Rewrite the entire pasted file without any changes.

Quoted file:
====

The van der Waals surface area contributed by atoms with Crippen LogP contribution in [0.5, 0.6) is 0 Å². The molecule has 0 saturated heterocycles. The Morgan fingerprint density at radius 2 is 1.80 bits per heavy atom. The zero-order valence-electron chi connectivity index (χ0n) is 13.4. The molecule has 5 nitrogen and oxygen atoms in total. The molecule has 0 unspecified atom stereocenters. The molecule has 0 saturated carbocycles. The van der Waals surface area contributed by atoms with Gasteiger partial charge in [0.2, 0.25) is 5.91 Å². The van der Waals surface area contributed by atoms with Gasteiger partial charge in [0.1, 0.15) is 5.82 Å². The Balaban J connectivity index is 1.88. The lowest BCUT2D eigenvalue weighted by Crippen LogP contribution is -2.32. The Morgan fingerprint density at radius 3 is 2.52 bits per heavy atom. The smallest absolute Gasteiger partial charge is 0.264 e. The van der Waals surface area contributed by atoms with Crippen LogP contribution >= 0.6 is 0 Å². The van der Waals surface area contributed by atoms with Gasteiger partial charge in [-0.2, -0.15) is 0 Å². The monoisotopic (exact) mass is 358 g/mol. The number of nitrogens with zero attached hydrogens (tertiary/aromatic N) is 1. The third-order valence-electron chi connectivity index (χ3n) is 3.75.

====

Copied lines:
The van der Waals surface area contributed by atoms with Crippen LogP contribution in [0.5, 0.6) is 0 Å². The molecule has 0 saturated heterocycles. The Morgan fingerprint density at radius 2 is 1.80 bits per heavy atom. The zero-order valence-electron chi connectivity index (χ0n) is 13.4. The molecule has 5 nitrogen and oxygen atoms in total. The molecule has 0 unspecified atom stereocenters. The molecule has 0 saturated carbocycles. The van der Waals surface area contributed by atoms with Gasteiger partial charge in [0.2, 0.25) is 5.91 Å². The van der Waals surface area contributed by atoms with Gasteiger partial charge in [0.1, 0.15) is 5.82 Å². The Balaban J connectivity index is 1.88. The lowest BCUT2D eigenvalue weighted by Crippen LogP contribution is -2.32. The Morgan fingerprint density at radius 3 is 2.52 bits per heavy atom. The smallest absolute Gasteiger partial charge is 0.264 e. The van der Waals surface area contributed by atoms with Crippen LogP contribution >= 0.6 is 0 Å². The van der Waals surface area contributed by atoms with Gasteiger partial charge in [-0.2, -0.15) is 0 Å². The monoisotopic (exact) mass is 358 g/mol. The number of nitrogens with zero attached hydrogens (tertiary/aromatic N) is 1. The third-order valence-electron chi connectivity index (χ3n) is 3.75.